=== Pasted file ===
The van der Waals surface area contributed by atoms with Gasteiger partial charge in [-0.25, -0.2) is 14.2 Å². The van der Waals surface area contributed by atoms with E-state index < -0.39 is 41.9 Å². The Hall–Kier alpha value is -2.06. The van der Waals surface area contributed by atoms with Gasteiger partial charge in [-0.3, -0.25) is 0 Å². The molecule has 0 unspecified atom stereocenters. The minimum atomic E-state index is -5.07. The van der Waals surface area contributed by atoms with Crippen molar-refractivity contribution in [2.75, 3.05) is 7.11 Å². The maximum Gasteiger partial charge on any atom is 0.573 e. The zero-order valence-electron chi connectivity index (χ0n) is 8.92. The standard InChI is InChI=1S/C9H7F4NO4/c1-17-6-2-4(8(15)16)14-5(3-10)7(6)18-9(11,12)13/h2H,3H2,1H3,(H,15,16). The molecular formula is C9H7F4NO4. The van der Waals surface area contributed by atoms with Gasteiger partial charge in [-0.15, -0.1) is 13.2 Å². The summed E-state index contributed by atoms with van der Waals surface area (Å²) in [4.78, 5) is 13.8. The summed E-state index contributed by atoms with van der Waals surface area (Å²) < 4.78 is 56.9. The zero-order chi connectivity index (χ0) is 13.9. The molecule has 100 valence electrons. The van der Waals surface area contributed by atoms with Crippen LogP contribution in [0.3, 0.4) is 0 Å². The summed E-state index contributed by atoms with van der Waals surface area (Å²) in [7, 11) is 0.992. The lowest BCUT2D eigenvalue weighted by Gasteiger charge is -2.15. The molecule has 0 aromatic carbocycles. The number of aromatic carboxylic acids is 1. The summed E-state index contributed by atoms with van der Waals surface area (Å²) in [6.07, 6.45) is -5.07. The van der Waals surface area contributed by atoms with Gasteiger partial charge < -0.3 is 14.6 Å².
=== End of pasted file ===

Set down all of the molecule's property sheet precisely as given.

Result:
The van der Waals surface area contributed by atoms with Gasteiger partial charge in [-0.25, -0.2) is 14.2 Å². The van der Waals surface area contributed by atoms with E-state index < -0.39 is 41.9 Å². The Hall–Kier alpha value is -2.06. The van der Waals surface area contributed by atoms with Gasteiger partial charge in [-0.3, -0.25) is 0 Å². The molecule has 0 unspecified atom stereocenters. The minimum atomic E-state index is -5.07. The van der Waals surface area contributed by atoms with Crippen molar-refractivity contribution in [2.75, 3.05) is 7.11 Å². The maximum Gasteiger partial charge on any atom is 0.573 e. The zero-order valence-electron chi connectivity index (χ0n) is 8.92. The standard InChI is InChI=1S/C9H7F4NO4/c1-17-6-2-4(8(15)16)14-5(3-10)7(6)18-9(11,12)13/h2H,3H2,1H3,(H,15,16). The molecular formula is C9H7F4NO4. The van der Waals surface area contributed by atoms with Gasteiger partial charge in [-0.15, -0.1) is 13.2 Å². The summed E-state index contributed by atoms with van der Waals surface area (Å²) in [4.78, 5) is 13.8. The summed E-state index contributed by atoms with van der Waals surface area (Å²) < 4.78 is 56.9. The zero-order chi connectivity index (χ0) is 13.9. The molecule has 100 valence electrons. The van der Waals surface area contributed by atoms with Crippen LogP contribution in [0.3, 0.4) is 0 Å². The summed E-state index contributed by atoms with van der Waals surface area (Å²) in [7, 11) is 0.992. The lowest BCUT2D eigenvalue weighted by Gasteiger charge is -2.15. The molecule has 0 aromatic carbocycles. The number of aromatic carboxylic acids is 1. The summed E-state index contributed by atoms with van der Waals surface area (Å²) in [6.07, 6.45) is -5.07. The van der Waals surface area contributed by atoms with Gasteiger partial charge < -0.3 is 14.6 Å².